This is the model of efficiency and although it’s 20+ years in the future, it would erode the capitalist system we live in today.

Takeaways from this section

As consumers, we’re overloaded with crap we don’t need. In the process, we’ve destroyed our planet, our bodies and mental health.

As marketers, we’re responsible for this. We justify what we do as “helping businesses grow” but ultimately it’s our job to sell more crap at any cost.

I love being a marketer and I’m not condemning our practice, but it’s time we face facts. The younger generation is waking up to the harsh realities of the world we live in and are beginning to act on them.

There will be a return to quality. People will care how things are made and the value it can provide the world.

In a society that can print / crowd source everything, mass marketing will be dead.

We need to start focusing our businesses on having a positive impact on the world, not just sales. 

Major takeaways: what does this all mean?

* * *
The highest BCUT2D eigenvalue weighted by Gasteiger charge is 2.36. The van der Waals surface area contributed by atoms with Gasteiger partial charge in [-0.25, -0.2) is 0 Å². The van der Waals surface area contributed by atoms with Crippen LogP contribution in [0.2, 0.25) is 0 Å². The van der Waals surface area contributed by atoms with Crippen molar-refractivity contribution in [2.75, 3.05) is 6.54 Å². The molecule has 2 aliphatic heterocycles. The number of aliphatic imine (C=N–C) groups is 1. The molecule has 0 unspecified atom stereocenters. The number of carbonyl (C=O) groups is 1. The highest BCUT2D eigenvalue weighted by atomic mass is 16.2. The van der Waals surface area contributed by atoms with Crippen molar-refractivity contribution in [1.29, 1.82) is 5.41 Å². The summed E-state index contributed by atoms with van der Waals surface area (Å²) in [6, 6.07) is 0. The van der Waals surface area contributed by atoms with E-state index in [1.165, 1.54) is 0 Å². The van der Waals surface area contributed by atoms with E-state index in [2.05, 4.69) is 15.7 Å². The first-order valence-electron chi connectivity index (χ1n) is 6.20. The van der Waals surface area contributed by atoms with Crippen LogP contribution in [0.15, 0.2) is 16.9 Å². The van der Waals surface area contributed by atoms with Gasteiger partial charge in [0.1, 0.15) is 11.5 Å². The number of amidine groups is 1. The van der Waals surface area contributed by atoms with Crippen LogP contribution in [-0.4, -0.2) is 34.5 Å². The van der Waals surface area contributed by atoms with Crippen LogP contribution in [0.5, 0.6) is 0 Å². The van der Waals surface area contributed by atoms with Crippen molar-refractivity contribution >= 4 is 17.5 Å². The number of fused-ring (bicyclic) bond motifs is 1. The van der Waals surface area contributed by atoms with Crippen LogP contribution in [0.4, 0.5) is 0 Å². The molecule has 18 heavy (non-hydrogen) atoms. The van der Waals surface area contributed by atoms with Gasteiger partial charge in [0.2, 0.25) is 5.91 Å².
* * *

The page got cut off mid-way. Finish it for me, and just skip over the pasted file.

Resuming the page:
Hopefully you stuck around to this point so I can wrap a bow on this for you. We can see a few underlying themes develop throughout each of these shifts:


1. The future looks good for the customer.

All of these changes are going to make commerce more enjoyable for end users. For that reason alone, we need to embrace these changes.

The businesses succeeding in the future will be the ones bending over backwards to cater to their customers. 


2. We need to make our content work harder.

Valuable content should be a cornerstone of your marketing strategy. However, creating and promoting content doesn’t work like it used to.